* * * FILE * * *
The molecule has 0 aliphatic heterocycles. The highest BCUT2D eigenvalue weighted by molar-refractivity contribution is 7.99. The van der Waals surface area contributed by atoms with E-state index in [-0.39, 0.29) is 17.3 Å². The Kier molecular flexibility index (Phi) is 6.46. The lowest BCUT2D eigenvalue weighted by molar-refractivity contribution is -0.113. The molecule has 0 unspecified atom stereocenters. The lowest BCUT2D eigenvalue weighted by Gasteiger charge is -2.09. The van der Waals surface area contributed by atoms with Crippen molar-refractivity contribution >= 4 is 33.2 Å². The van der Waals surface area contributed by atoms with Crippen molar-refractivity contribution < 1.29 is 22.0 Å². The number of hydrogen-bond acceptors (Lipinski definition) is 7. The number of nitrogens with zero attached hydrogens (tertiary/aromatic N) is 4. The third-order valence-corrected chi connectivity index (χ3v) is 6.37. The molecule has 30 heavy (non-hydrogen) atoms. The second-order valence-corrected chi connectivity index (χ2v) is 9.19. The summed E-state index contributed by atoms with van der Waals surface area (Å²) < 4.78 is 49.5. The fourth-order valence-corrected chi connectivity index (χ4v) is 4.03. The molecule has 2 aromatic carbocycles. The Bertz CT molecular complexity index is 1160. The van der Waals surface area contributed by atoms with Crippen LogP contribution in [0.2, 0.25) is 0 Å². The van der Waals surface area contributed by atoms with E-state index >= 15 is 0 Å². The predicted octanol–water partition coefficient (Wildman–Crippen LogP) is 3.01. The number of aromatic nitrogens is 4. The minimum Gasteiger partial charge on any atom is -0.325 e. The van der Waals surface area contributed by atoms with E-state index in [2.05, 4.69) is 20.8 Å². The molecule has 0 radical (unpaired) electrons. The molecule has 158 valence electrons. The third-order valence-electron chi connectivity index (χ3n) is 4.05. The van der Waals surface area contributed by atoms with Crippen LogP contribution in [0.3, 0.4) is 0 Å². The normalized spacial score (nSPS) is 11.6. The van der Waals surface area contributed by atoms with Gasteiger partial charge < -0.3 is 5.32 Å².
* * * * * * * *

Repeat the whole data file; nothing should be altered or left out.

The molecule has 0 aliphatic heterocycles. The highest BCUT2D eigenvalue weighted by molar-refractivity contribution is 7.99. The van der Waals surface area contributed by atoms with E-state index in [-0.39, 0.29) is 17.3 Å². The Kier molecular flexibility index (Phi) is 6.46. The lowest BCUT2D eigenvalue weighted by molar-refractivity contribution is -0.113. The molecule has 0 unspecified atom stereocenters. The lowest BCUT2D eigenvalue weighted by Gasteiger charge is -2.09. The van der Waals surface area contributed by atoms with Crippen molar-refractivity contribution >= 4 is 33.2 Å². The van der Waals surface area contributed by atoms with Crippen molar-refractivity contribution < 1.29 is 22.0 Å². The number of hydrogen-bond acceptors (Lipinski definition) is 7. The number of nitrogens with zero attached hydrogens (tertiary/aromatic N) is 4. The third-order valence-corrected chi connectivity index (χ3v) is 6.37. The molecule has 30 heavy (non-hydrogen) atoms. The second-order valence-corrected chi connectivity index (χ2v) is 9.19. The summed E-state index contributed by atoms with van der Waals surface area (Å²) < 4.78 is 49.5. The fourth-order valence-corrected chi connectivity index (χ4v) is 4.03. The molecule has 2 aromatic carbocycles. The Bertz CT molecular complexity index is 1160. The van der Waals surface area contributed by atoms with Crippen LogP contribution in [0.2, 0.25) is 0 Å². The van der Waals surface area contributed by atoms with E-state index >= 15 is 0 Å². The predicted octanol–water partition coefficient (Wildman–Crippen LogP) is 3.01. The number of aromatic nitrogens is 4. The minimum Gasteiger partial charge on any atom is -0.325 e. The van der Waals surface area contributed by atoms with E-state index in [2.05, 4.69) is 20.8 Å². The molecule has 0 radical (unpaired) electrons. The molecule has 158 valence electrons. The third-order valence-electron chi connectivity index (χ3n) is 4.05. The van der Waals surface area contributed by atoms with Crippen LogP contribution in [0.3, 0.4) is 0 Å². The normalized spacial score (nSPS) is 11.6. The van der Waals surface area contributed by atoms with Gasteiger partial charge < -0.3 is 5.32 Å².